They are competing to represent the 1st Congressional District, which stretches from suburbs in northeast King County to the Canadian border. It takes in parts of Snohomish County east of I-5 including Darrington, Lake Stevens, Mill Creek, Monroe, Snohomish and Sultan.
The top two finishers in the Aug. 7 primary will square off in November.
DelBene, 56, of Medina, is a former Microsoft executive. Heavily favored to win a fourth term, she said she wants to continue to work on policies assuring a strong economy benefiting rural and urban areas, protect the Affordable Care Act and pass a responsible federal budget.
DelBene, who serves on the budget and the ways and means committees, also said Congress must press President Donald Trump for clarity on his trade and tariffs policy
“This is a critical time,” she said. “Now more than ever we have to have strong, steady leadership in Congress.”
She blamed House Republican leaders for blocking bipartisan bills on difficult issues such as immigration. If re-elected and if her party regains the majority, she said, Democrats “will finally have an opportunity to allow legislation to move forward.”
Beeler, 49, serves on the Sultan City Council and owns a window-cleaning business. This is his first run for federal office.
He was frustrated with Congress’ penchant for bickering rather than acting, he said. Although DelBene has sought bipartisan resolutions to some problems, Beeler said you need to change the people in Congress if you hope to see things operate differently.
“Congress is not doing its job properly,” he said. “There is a far left faction and a far right faction.”
Beeler said he supports comprehensive immigration reform with strong border security. But he disagreed with Trump’s policy of separating children from their parents.
On tariffs, he said, he would give the president “leeway” to see how the policy and practice play out.
Stafne, 69, is an attorney and lives in an unincorporated area outside Arlington. He lost to DelBene in the 2016 primary and ran unsuccessfully for the state Supreme Court in 2012.
Stafne, who is not accepting campaign contributions, said increasing the number of House members is vital to improving the political system.
“If you’re going to have a republic, you need more than one member for every 700,000 people,” he said.
Stafne said he would push economic policies that “grow the middle class” and support it with affordable health care, education and housing. Congress also must to do more to end the opioid epidemic and reform the judicial system, he said.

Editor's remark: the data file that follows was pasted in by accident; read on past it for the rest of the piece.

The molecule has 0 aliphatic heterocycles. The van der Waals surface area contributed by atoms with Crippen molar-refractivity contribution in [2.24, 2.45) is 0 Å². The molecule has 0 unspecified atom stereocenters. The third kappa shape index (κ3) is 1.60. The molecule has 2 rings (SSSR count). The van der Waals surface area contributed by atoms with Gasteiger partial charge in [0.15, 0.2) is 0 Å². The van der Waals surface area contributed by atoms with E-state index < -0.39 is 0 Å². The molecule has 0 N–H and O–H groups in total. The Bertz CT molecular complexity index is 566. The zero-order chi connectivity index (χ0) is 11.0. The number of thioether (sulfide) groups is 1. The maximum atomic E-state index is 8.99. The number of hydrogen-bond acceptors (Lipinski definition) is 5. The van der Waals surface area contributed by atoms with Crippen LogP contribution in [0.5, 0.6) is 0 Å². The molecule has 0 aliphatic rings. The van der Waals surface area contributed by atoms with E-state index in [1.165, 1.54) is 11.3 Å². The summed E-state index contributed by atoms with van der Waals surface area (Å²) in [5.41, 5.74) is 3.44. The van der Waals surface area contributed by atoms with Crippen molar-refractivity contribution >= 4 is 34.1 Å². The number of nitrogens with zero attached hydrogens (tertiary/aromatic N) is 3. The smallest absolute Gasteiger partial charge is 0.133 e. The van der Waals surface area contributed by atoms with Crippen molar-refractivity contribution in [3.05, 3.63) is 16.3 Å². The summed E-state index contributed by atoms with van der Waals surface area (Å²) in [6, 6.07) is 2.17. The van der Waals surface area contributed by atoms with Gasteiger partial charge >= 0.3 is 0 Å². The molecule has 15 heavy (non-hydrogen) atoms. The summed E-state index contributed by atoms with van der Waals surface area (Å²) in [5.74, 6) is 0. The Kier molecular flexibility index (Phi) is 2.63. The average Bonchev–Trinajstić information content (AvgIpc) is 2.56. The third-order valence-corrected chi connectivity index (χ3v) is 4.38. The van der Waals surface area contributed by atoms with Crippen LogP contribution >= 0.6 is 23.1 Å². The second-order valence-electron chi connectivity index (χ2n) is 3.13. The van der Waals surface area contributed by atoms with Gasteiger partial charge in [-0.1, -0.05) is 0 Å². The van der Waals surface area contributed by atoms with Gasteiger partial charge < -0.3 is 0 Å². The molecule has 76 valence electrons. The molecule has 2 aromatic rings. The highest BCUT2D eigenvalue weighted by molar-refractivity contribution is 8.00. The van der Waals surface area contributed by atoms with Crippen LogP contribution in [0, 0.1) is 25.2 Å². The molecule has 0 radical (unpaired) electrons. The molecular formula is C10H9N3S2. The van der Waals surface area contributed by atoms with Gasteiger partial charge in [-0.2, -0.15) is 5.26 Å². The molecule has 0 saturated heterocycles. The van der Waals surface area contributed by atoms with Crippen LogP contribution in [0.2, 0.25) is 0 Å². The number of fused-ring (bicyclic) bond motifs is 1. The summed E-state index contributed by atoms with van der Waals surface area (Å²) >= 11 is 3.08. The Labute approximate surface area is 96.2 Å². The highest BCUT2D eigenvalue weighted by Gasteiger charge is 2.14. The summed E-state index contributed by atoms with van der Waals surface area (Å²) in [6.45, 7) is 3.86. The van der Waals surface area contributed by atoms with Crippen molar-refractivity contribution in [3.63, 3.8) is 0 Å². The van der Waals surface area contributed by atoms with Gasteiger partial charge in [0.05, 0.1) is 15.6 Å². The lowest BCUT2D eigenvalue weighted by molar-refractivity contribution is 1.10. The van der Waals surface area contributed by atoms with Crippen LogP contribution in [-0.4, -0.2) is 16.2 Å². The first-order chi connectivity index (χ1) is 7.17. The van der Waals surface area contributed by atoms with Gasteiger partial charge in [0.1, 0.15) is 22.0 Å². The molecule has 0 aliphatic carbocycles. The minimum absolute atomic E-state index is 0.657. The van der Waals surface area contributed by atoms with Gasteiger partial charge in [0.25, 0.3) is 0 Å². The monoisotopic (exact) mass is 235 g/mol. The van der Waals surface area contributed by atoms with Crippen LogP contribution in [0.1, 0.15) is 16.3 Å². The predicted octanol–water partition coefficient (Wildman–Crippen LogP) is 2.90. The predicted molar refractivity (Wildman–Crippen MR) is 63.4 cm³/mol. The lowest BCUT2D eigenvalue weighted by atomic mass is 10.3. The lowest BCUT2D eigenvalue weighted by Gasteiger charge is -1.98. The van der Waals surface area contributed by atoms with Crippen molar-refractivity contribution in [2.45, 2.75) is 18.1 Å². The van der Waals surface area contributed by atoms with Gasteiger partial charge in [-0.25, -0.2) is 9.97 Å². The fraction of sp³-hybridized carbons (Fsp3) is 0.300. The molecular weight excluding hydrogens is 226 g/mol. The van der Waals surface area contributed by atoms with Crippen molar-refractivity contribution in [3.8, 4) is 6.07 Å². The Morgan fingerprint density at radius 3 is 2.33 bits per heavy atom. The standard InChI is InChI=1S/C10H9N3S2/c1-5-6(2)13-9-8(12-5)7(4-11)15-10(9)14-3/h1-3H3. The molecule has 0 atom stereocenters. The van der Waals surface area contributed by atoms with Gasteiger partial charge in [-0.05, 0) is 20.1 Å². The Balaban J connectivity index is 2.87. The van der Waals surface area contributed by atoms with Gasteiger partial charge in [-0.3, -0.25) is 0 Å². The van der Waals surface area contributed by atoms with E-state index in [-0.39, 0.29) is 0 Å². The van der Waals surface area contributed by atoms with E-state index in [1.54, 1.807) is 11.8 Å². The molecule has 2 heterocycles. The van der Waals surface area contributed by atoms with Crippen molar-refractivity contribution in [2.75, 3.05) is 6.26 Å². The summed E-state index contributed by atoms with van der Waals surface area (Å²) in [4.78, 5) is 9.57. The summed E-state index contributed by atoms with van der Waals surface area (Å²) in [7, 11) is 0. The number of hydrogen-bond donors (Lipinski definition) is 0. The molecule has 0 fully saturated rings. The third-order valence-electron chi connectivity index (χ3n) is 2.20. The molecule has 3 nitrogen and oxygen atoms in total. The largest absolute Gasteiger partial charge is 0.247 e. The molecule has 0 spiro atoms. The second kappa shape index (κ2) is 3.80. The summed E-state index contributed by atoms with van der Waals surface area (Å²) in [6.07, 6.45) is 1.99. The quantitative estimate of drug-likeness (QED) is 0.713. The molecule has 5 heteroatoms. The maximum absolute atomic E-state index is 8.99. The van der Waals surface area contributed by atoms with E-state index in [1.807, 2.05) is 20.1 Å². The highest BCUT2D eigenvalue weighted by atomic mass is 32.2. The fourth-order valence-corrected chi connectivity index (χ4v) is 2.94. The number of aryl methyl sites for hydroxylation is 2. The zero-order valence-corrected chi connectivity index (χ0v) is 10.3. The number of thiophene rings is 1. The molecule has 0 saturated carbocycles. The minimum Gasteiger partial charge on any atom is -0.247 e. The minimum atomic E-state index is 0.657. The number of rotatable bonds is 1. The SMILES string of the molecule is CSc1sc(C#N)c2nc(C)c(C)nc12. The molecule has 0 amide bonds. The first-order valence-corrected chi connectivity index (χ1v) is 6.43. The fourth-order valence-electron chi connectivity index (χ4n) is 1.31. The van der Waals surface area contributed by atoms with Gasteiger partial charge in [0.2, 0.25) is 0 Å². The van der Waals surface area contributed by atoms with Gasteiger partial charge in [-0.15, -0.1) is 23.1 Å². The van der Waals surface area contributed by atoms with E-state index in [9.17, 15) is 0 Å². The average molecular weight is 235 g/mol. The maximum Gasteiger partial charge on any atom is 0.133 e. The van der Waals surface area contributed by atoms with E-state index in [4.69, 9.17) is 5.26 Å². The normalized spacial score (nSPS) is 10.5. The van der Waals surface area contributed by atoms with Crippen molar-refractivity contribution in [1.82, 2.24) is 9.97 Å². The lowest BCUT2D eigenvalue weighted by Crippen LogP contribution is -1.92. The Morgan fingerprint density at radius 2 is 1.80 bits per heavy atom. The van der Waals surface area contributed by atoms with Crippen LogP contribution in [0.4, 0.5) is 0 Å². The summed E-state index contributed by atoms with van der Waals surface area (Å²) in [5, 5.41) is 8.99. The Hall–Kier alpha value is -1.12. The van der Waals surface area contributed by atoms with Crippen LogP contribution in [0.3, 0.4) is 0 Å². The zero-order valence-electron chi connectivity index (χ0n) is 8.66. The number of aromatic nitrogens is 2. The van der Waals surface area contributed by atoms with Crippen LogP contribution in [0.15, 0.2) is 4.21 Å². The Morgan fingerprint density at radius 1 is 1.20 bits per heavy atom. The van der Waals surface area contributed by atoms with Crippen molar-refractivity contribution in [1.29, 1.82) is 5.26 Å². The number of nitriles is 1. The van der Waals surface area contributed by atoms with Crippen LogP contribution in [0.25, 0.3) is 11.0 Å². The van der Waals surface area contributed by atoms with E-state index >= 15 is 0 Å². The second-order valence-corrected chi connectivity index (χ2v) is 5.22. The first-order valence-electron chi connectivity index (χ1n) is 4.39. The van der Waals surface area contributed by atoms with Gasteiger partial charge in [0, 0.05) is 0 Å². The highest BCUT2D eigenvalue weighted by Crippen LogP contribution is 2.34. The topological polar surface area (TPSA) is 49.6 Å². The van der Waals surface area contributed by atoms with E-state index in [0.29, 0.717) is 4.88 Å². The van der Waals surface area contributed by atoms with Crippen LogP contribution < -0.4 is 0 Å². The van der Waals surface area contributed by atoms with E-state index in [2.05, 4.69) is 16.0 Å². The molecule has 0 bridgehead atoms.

“Over 85 percent of people who need an attorney cannot afford one,” he said, “Our judicial system doesn’t work for the poor, the working poor or the middle class.”
Pilskog, 40, of Monroe, is a middle school teacher in the Northshore School District and writes movie reviews for The Monroe Monitor.
This is his first run for office, spurred by disillusionment with those chosen to govern.
“I’m a concerned citizen who has grown increasingly discouraged with our political climate,” he said. “I’m tired of seeing problems being dismissed or kicked down the road. I’m tired of partisan gridlock, and I’m concerned about the health of the nation for myself and my young son.”
Pilskog supports political reforms including term limits, campaign finance overhaul and a balanced budget amendment.
DelBene, he said, “has done a fine job, and I agree with and support many of her positions, but she is a wealthy elite and lacks perspective of the average middle class Washingtonian.”
Mair, 64, of Redmond, a Teamster, said his aim is to “get money out of politics. I want your vote not your money.”
A second subject of interest involves the environment.
“I am trying to get $1 billion out of (Amazon CEO Jeff) Bezos. I want to try to buy everyone in Washington state a Tesla,” he said.
DelBene holds a whopping advantage in campaign cash.
Through June 30, she had raised $1,497,254 and had $1,265,945 available, according to filings with the Federal Election Commission.
Beeler reported $6,790 in receipts and $1,337 on hand as of July 1. No other candidate had collected enough money to require filing the reports.